As lawyers who specialize in the denial of life insurance claims, we see this all the time. Beneficiaries will make a claim for death benefits and, in a very short period of time, they will receive the dreaded denial letter. It is important for beneficiaries to understand that a denial letter is not the final say when it comes to coverage determination. That said, receipt of that initial denial letter is the perfect time to contact an attorney who specializes in this field.
The reason for this is two-fold. First, the denial letter often kicks off a period of administrative review options that beneficiaries must pursue before suing a life insurance company in court. Secondly, if a lawsuit later becomes necessary, we have the expertise and experience to combat all the tricks the life insurance companies throw at beneficiaries during litigation. We’re not daunted by these tactics in the least. In fact, we successfully contest claim denials all the time.
This article discusses a couple of the deceitful practices life insurers employ when trying to avoid payment of valid claims.
#1: Difficult administrative review processes
Many times, a life insurance company knows full well that it is denying a valid claim for death benefits. Nonetheless, some of these companies intentionally test the will of beneficiaries by: (1) flat out denying initial claims; and (2) requiring a lengthy administrative review process if the beneficiary disagrees with that initial decision.
The administrative review process can differ from state to state and insurer to insurer. Nonetheless, the process is usually kicked off in the first claim denial letter, which will include language that reads something like this:
Dear Intended Beneficiary:
We received your claim for death benefits against the policy of John Jones. We regret to inform you that we must deny your claim on the following grounds:
We have determined that Mr. Jones’ death was the result of intentional self-harm, which is excluded from policy coverage.
If you disagree with this determination, you must submit a request for an initial administrative review with our company. In the event you disagree with the initial administrative review decision, you must then submit a request for a secondary administrative review. According to the express terms of Mr. Jones’ life insurance policy, you must exhaust both administrative reviews with our company prior to filing suit against us in a court of law.
The very process of undergoing two separate review processes with the insurance company can be overwhelming for beneficiaries who are already grieving. That’s exactly what the insurance company is hoping for. Remember, if they can make you disappear without having to pay out on the policy, they have just increased the company’s annual profits.
That’s where we come in. As attorneys who practice solely in the area of life insurance claim denials, we have been through these administrative review processes more times than we can count. We know how to file proper administrative appeals and many times, our efforts result in claim denials being overturned without the necessity of secondary appeals or lawsuits. We’re not intimidated by the insurance company’s tactics, and we’re certainly not going to back down.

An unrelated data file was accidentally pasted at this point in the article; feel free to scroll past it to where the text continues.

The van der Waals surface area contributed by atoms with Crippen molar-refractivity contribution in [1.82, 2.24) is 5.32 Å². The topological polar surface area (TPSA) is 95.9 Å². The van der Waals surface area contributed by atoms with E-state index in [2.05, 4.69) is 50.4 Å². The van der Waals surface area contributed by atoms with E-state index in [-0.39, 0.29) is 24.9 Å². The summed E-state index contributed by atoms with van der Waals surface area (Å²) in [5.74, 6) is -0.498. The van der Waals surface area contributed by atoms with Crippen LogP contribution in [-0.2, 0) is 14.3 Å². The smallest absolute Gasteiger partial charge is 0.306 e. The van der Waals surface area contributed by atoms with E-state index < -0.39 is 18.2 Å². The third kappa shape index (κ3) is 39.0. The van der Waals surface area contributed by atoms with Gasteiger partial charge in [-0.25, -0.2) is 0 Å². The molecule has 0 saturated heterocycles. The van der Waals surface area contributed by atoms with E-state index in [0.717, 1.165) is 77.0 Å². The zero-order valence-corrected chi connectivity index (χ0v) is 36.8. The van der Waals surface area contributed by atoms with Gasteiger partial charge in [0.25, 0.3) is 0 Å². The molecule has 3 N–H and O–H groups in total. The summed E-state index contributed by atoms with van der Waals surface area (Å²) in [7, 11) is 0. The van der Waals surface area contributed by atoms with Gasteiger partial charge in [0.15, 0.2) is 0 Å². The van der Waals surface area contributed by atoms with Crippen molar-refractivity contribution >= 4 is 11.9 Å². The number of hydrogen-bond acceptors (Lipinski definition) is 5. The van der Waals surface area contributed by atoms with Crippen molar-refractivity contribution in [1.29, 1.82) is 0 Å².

#2 Specific procedures for administrative reviews
Another related trick that life insurance companies play is to require very specific procedures for carrying out administrative appeals. Many times, that process is one that can be confusing or otherwise overwhelming for a layperson. For example, they might require that all documentation accompanying the request be original, certified copies. Other times, they might impose tight deadlines relating to the administrative review process that are nearly impossible to meet.
On a more substantive level, they will often require a lengthy narrative from the beneficiary regarding the cause and circumstances of the policyholder’s death. In doing so, they are trying to see if you contradict the statement you made in your original claim for death benefits. If you deviate from that original statement at all, they will try to use it as a further justification for denying the administrative appeal.
Because there are so many ways a beneficiary can get tripped up in this process, we strongly believe it is best to contact a specialized attorney the moment you receive a claim denial letter. Indeed, if you submit a request for an administrative review that doesn’t meet the insurer’s exacting standards, they’re not going to help you out by telling you what you did wrong. Rather, they’re going to wait until you finally sue them in court and then raise your procedural deficiencies as a reason to have your case dismissed.
In essence, life insurance companies treat claim denials like they are a game. The more clever moves they can make to confuse or scare off beneficiaries, the more likely they are to win that game. Unfortunately, these tactics can have devastating effects on families. This is especially true if the deceased was a primary breadwinner and the life insurance policy was an integral part of that person’s estate planning.
Don’t play this game without having a team of seasoned professionals on your side. We’ve seen every trick in the book and we’ve made it our life’s mission to overcome sneaky, underhanded claim denial tactics made by insurers.
If you’ve received a claim denial letter in the mail, you may not have much time to submit your first request for administrative review. Call us today to discuss the situation. We’re here to help.